Understanding science requires that we understand the boundaries around its results. Researchers pay a lot of attention to limits, more than you could in real life. In your Customer Experience implementation with distracted customers, you are operating in a different set of boundaries than the researchers were, so the theories won’t work the same way.
What to Do with This Information in 2021
To summarize, here is the one thing to improve your Customer Experience in 2021: Stop looking for the silver bullet. There isn’t one. There’s a lot of hard work in many different subjects that lead to incremental gains that can add up to substantial improvements.
However, if you can define your boundaries, you can try things with specific goals for a particular group of customers and test to see if your improvements work. Understanding those boundaries and the decision-making context is essential.
Theory can be a bad word in a lot of practical settings. In these situations, people don’t want to talk about ideas; people want tactical action items instead. However, you cannot avoid the realm of theory in customer experience management. For example, you have your views about why people operate the way they do in your experience. You have a theory about why your customers are buying or not buying, as the case may be. However, you don’t know for sure if you are right. Without proof, it is only a theory.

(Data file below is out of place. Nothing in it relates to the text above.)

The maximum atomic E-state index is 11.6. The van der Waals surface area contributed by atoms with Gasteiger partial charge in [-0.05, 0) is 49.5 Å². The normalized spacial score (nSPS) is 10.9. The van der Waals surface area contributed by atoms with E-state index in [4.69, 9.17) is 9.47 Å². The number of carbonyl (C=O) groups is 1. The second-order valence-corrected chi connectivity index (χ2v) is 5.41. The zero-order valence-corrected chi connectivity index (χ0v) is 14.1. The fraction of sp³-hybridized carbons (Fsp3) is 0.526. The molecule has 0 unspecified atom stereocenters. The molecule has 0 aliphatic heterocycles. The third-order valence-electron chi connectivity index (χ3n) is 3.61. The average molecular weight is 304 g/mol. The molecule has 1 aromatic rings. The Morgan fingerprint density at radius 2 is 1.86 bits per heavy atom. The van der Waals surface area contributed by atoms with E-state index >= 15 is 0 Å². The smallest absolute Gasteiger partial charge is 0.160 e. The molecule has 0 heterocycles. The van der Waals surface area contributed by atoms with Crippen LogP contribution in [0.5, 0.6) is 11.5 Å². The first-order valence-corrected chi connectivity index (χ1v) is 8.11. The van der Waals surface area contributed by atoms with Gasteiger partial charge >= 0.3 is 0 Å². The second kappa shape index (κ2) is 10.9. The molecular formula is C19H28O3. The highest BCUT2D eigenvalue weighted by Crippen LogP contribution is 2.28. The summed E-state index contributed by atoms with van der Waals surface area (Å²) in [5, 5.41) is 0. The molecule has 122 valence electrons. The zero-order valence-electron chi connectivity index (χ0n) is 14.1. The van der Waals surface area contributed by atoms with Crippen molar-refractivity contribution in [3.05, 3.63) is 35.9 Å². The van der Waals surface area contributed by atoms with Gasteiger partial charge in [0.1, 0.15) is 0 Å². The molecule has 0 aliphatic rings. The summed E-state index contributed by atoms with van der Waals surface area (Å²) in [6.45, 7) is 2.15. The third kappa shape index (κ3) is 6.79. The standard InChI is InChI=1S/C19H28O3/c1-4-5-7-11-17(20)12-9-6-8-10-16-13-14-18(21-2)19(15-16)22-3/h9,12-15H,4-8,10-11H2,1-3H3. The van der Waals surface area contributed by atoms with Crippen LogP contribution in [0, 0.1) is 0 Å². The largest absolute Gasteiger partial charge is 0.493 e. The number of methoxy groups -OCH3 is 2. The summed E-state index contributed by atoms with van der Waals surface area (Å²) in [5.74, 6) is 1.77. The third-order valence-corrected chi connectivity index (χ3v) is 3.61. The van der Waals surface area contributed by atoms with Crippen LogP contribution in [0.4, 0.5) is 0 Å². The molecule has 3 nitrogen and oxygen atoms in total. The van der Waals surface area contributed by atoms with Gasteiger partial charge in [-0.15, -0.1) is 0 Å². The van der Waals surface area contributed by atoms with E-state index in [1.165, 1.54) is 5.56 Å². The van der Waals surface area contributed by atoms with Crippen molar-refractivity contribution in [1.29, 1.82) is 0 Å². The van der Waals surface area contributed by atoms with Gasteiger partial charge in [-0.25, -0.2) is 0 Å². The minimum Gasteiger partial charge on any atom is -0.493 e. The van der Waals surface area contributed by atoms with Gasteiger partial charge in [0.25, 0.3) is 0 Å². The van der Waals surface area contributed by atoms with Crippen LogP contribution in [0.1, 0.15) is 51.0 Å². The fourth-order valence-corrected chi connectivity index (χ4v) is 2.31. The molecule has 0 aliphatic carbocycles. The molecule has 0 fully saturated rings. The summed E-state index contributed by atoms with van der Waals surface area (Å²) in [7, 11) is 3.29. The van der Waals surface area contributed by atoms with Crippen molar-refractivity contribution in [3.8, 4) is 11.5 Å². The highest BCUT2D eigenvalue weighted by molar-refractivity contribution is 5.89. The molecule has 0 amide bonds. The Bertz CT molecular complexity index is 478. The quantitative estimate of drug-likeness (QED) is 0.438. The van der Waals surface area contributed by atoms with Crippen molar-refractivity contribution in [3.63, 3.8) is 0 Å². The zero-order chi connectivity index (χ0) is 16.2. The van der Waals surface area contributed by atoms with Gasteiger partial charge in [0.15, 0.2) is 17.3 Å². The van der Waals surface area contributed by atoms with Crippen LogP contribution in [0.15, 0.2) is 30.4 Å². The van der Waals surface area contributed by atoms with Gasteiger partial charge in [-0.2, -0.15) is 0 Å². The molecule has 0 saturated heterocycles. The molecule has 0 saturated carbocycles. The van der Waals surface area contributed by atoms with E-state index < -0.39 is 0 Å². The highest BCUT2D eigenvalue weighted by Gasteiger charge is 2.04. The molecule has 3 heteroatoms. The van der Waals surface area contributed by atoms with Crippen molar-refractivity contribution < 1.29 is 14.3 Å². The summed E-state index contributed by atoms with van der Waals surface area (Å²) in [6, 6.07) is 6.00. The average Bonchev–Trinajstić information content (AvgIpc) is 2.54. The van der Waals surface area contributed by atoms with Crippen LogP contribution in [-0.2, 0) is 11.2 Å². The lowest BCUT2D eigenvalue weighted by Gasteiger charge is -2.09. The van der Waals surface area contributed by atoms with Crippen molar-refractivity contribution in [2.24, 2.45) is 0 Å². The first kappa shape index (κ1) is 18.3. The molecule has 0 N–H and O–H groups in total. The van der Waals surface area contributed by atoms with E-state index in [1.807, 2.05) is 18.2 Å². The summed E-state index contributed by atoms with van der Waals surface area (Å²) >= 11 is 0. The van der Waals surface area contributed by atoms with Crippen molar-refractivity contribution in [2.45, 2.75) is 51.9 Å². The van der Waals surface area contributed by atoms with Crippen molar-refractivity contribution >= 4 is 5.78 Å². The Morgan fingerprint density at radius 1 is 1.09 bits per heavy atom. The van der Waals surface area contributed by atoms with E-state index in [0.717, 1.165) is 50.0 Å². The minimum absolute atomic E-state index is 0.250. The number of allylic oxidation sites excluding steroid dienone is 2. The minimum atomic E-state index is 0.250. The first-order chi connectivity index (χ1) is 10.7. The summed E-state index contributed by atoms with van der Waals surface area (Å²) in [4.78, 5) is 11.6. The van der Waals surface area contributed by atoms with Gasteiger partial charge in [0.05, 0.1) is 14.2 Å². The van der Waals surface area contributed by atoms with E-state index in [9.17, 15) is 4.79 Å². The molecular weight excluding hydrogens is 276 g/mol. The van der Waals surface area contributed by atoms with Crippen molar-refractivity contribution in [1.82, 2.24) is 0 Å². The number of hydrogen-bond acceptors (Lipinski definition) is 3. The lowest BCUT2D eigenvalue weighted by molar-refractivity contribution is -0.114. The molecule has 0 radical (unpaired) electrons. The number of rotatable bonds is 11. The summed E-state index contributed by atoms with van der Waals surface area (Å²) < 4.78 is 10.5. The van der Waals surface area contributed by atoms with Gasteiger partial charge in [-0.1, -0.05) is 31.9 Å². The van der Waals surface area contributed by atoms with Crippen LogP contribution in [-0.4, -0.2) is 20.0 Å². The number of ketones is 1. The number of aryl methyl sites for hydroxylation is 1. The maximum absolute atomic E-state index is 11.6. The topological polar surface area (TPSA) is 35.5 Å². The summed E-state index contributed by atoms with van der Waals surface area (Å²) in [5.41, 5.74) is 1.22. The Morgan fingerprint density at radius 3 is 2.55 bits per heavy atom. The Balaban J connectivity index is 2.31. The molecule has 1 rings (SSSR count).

I would encourage you to realize that all theories, even yours, have boundaries around them. They apply to particular people in specific contexts. So, examine your limitations in the experience and the assumptions that underlie your theories because when you do, you’ll become much more effective at applying those theories and making useful predictions. If you need help, consider an outside resource to help you identify opportunities in your day-to-day activities.
It’s not enough to understand an idea. You also need to understand the boundaries around it because that’s where the power lies. That’s what allows you to move beyond the philosophy and do something with it—along with a lot of blood, toil, tears, and sweat.
To hear more about this idea in more detail, listen to the complete podcast here.
Colin Shaw is the founder and CEO of Beyond Philosophy, one of the world’s leading Customer experience consultancy & training organizations. Colin is an international author of six bestselling books and an engaging keynote speaker.
Follow Colin Shaw on Twitter @ColinShaw_CX